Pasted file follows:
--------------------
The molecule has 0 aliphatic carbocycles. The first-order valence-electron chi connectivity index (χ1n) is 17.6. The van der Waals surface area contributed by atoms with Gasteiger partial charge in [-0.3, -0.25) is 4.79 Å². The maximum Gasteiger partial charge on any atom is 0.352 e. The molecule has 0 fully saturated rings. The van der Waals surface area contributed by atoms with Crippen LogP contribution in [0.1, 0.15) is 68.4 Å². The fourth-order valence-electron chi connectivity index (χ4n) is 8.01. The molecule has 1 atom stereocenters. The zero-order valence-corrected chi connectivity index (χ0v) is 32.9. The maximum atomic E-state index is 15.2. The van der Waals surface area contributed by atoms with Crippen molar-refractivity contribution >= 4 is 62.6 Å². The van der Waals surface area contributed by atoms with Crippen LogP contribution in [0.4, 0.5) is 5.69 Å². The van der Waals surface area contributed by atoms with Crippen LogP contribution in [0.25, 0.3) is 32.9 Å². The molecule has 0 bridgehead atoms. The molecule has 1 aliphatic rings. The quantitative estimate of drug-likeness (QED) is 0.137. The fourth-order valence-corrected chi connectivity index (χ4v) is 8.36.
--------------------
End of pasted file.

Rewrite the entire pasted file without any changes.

The molecule has 0 aliphatic carbocycles. The first-order valence-electron chi connectivity index (χ1n) is 17.6. The van der Waals surface area contributed by atoms with Gasteiger partial charge in [-0.3, -0.25) is 4.79 Å². The maximum Gasteiger partial charge on any atom is 0.352 e. The molecule has 0 fully saturated rings. The van der Waals surface area contributed by atoms with Crippen LogP contribution in [0.1, 0.15) is 68.4 Å². The fourth-order valence-electron chi connectivity index (χ4n) is 8.01. The molecule has 1 atom stereocenters. The zero-order valence-corrected chi connectivity index (χ0v) is 32.9. The maximum atomic E-state index is 15.2. The van der Waals surface area contributed by atoms with Crippen molar-refractivity contribution >= 4 is 62.6 Å². The van der Waals surface area contributed by atoms with Crippen LogP contribution in [0.4, 0.5) is 5.69 Å². The van der Waals surface area contributed by atoms with Crippen LogP contribution in [0.25, 0.3) is 32.9 Å². The molecule has 0 bridgehead atoms. The molecule has 1 aliphatic rings. The quantitative estimate of drug-likeness (QED) is 0.137. The fourth-order valence-corrected chi connectivity index (χ4v) is 8.36.